The £200 million redevelopment of Oxford’s Clarendon Shopping Centre has been unanimously approved by the city council.

Lothbury Investment Management expects work to start this year on turning the centre, built in 1983, into a mix of offices, laboratories, student accommodation, retail outlets and restaurants in a scheme totalling 250,000 sq ft.

There will also be a new public square and pedestrian/cycle access through to Frewin Court.

Oxford City Council’s planning committee approved the plans at its April 12 meeting.

Adam Smith, executive director for Lothbury Investment Management, which has managed the centre since it opened, said the firm is able identify long term trends and base its investment decisions on future growth rather than immediate investment returns.

The changing retail scene was a key factor in the redevelopment proposals.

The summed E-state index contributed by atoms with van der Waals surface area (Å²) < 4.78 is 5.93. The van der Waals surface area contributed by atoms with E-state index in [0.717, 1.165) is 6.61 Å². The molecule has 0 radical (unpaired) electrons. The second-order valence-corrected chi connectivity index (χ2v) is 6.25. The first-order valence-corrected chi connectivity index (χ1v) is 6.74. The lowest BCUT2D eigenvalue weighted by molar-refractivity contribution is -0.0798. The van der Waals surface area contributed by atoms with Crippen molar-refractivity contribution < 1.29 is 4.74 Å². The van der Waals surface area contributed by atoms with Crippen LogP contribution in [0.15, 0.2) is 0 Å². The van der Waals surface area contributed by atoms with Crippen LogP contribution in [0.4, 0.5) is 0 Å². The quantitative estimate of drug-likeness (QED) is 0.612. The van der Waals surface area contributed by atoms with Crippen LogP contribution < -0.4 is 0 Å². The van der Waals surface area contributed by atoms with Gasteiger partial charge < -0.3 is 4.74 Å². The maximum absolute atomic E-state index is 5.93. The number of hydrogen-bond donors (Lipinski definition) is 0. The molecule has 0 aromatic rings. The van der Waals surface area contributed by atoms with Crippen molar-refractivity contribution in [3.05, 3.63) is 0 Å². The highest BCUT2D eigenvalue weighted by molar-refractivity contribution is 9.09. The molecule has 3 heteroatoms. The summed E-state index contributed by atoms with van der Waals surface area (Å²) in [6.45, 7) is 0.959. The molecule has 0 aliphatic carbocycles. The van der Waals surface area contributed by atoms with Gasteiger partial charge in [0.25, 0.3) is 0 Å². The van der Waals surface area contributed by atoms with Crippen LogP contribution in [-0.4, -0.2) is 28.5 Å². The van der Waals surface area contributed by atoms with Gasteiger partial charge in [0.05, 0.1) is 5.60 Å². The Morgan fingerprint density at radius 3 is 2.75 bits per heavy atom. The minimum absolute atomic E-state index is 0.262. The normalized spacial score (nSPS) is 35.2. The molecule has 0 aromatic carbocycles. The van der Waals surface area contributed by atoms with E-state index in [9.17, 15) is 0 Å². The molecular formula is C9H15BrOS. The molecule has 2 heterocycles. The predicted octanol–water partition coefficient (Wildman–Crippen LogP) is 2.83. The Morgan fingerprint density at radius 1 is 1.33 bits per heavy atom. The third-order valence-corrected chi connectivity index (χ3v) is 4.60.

Mr Smith went on: “The changes have been accelerated in recent years and were felt acutely at the Clarendon because of the increased supply of retail units brought about by the opening of the Westgate Centre.

“What all of this means is that the Clarendon needs to change and we at Lothbury believe that our proposals are not only good for the Clarendon and the city centre, but for Oxford as a whole.”

He said new high-value jobs will be created ‘in the heart of the city centre, not in suburbs or out-of-town research parks’.

He added: “Similarly, the offices will add to the vibrancy of the city centre with new employees adding to both the day and night economies with the new student beds, effectively providing on-campus accommodation, thereby releasing much-needed private rental accommodation back to the market.”

Cllr Alex Hollingsworth commended the architects and said it is unusual for the committee to be deciding on a scheme which improves the city’s historic skyline rather than reduces it.

And he suggested the new route through Frewin Court is to be welcomed.

He added: “Anyone who is familiar with the current use of the stub of Frewin Court, will note that its primary use is as a toilet and a place to take illegal drugs. I think the difference between what is there now and what this development will bring is dramatic.”

© Thames Tap (powered by

Sign up to receive your free weekly Thames Tap journal here.